Resamplr has been a passion project of mine since High School. The goal is to create a modern and approachable audio software company. This is a summary of the past 5 years I've experimented with its design.
I began working on Resamplr (or at least the foundations) around Senior year in High School. Since I was little, I always loved to create music digitally. I'd often use digitally "sampled" instruments to add some vibrancy to my tracks. As I grew older, I began to sample instruments of my own, including experiments like homemade instruments and strange combinations like bowed guitars. I shared these instruments with the internet, and the response was great.
In high school, I began to create my own custom website for the sounds I made. I had brief encounters with WordPress and Wix, but in the end they proved too cumbersome for my use case.
I learned some PHP and HTML, and came up with the above. This whole post is supposed to show my personal progress when it comes to design and interaction. So let's start critiquing and improving.
A year or so later, I came back with some new skills. I learned how to create full stack web applications through my job with iCanCode Club. I took my design knowledge from college and began applying that to my new layout.
I began by defining a high-level user flow that would describe the site's interactions. Being a commerce site, the site stays close to with what most users are comfortable.
Additionally, I mapped the all-important checkout flow. Although it's fairly basic, I did make sure to reduce friction as much as possible. The greatest risk to smaller e-commerce sites is a complex, annoying, or time consuming sign-up process. I mitigated this by allowing users to add items to their cart as a guest. The site then will prompt them to create an account upon checkout.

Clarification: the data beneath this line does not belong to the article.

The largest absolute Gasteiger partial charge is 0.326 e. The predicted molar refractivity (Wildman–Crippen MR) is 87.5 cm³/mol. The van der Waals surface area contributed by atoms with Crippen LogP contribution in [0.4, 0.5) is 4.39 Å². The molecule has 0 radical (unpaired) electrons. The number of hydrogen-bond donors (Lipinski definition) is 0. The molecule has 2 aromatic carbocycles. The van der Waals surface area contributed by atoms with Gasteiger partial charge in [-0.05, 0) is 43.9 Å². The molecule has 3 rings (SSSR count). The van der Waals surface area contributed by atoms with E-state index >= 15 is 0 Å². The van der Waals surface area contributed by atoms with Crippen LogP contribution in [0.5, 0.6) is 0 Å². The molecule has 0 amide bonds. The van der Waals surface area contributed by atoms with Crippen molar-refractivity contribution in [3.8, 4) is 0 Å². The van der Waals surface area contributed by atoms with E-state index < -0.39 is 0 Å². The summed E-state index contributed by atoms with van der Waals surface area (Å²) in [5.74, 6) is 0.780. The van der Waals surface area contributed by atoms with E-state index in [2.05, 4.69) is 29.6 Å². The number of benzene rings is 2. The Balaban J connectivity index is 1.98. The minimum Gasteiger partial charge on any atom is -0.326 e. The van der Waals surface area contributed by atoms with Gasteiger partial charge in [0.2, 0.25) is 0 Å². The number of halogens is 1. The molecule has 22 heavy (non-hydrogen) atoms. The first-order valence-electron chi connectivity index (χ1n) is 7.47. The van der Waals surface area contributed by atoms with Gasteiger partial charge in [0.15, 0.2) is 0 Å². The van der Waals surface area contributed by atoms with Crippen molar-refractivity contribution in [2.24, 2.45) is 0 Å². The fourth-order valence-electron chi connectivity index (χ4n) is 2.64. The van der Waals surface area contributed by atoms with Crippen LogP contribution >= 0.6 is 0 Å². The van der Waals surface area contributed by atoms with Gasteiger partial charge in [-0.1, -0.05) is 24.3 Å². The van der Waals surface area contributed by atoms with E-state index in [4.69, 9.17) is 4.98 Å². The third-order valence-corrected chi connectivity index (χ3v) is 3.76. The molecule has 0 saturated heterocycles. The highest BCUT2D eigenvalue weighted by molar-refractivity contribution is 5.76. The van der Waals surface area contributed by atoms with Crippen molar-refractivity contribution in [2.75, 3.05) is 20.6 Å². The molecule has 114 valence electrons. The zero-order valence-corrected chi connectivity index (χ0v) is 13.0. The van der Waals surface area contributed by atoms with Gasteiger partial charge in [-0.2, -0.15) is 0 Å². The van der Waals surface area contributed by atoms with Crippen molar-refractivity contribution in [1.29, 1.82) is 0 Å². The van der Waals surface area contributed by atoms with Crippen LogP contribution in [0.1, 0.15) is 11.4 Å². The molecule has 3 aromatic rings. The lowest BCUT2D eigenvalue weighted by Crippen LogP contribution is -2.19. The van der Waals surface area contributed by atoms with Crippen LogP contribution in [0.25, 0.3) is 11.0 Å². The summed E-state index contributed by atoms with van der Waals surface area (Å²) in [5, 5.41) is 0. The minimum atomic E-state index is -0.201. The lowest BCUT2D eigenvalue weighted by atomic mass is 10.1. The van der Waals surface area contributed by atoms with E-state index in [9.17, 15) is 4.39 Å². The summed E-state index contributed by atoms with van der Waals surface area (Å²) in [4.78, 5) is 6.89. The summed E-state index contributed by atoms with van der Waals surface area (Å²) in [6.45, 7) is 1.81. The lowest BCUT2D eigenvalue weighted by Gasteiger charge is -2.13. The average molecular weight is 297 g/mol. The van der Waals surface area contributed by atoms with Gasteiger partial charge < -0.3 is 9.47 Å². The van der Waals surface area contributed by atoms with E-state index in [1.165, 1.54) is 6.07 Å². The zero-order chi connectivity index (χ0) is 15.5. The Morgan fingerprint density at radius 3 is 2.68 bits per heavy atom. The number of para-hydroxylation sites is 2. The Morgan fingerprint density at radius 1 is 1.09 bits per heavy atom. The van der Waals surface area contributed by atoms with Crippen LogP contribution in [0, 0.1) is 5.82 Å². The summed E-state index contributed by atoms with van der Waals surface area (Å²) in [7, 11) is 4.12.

This is important, as users feel more invested in creating an account after spending time adding items to a cart. If the site asked for an account first, less users would feel compelled to buy anything.
I kept the brand simplistic, flat, and professional. I wanted to create a system that allowed me to feature content and have design fade to the back (similar to what one would want with a photography portfolio.)
You can see how much I progressed with portions, typography, and color with this revision compared to my pre-college experiments. But as my friend Jack put it, It's boring. Music is a fundamental aspect of human creativity, and our design should reflect that!
I also began to realize that the majority of my customers were younger hobbyists, not professionals. This audience was looking more towards a relatable brand. My corporate look didn't convey that.
Instead of looking at audio websites this time, I started my search with graphics and styles that fit the design language.
The main objective is to provide a different and better experience for all users - an experience that is easier, more intuitive, cleaner, and more developer-friendly than competitors.
To start, I use complementary colors and angular accents. I am partly inspired by Jazz-era graphics with bold colors and trapezoidal shapes, as well as how the complementary colors "buzzed" similarly to sound waves. I keep UI elements simple, and typefaces utilitarian. While the injection of color and style is great, it shouldn't shout over the main attraction, which is audio.
With these ideas in mind, I created mockups.
So, what else is there to do but make it? Resamplr is live. I used Rails 5 and traditional HTML/CSS for the current implementation.
I'm working to transfer the Rails project into a custom Rust based server with Elm as the frontend choice. You can see my progress here. I'm not usually one to boast about Github stars, but I'm pretty proud of the 44 I received thus far.